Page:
Should the City of Toronto revoke funding for the Toronto Pride Parade?

On 31 March 2017, the Toronto LGBTQ Policing community penned a letter to Toronto City Council, asking them to reconsider the $260 000 funding they grant to Pride Toronto every year. The letter came after Pride Toronto decided to ban police floats in the City’s annual Pride Parade, following demands from Black Lives Matter (BLM). Members of the black LGBTQ community felt uncomfortable with the way that the police force was represented in the parade. Pride Toronto decided to listen to BLM’s requests as it concurred with their mission to make all members of the LGBTQ community feel included in the parade [1]. BLM, however, will not be participating in Pride 2017, as they missed the deadline to register for the event [9].



It’s ironic, isn’t it? The Pride Parade, an event created to promote inclusivity and acceptance within the community, is now headed towards a path of exclusivity. Banning members of the LGBTQ community from attending an event that celebrates them is hardly the right message, and should not be acceptable.

Now, Pride Toronto has said that members of the police community could attend the parade as regular citizens. But this is wholly unfair—why must the LGBTQ police community have to choose between parts of their own identity? Why must they shed their uniforms, a badge of their identity, to participate in an event that they have every right to be a part of?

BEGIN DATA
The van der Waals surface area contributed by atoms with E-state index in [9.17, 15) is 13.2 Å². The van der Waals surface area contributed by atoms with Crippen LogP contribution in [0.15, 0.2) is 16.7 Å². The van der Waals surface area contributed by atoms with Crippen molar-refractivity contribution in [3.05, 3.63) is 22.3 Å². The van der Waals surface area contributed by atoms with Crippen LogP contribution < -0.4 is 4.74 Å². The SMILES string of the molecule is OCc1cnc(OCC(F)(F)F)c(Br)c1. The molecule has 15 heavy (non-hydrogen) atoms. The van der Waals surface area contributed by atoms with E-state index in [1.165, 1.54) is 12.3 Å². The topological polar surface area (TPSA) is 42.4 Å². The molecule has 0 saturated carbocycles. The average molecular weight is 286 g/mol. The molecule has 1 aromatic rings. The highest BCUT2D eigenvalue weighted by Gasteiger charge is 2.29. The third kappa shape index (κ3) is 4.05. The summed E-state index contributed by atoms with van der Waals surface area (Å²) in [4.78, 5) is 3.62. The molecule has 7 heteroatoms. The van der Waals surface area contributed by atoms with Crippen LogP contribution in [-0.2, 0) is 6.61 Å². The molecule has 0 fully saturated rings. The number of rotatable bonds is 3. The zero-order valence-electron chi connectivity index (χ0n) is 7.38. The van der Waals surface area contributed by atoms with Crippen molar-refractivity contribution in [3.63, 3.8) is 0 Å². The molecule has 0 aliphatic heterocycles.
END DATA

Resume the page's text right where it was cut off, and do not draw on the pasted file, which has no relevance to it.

In the letter addressing this concern, the police community pointed out that the City has certain responsibilities as their employers. As employees of the City, the police stated that they would feel unsupported if their employer funded an event that they have been barred from participating in “as full, equal, active participants in their role as City employees” [8]. The policing community also went on to say that they could “think of no examples in Canada where either a public or private employer has been a lead sponsor for an event their employees were asked not to participate in” [8].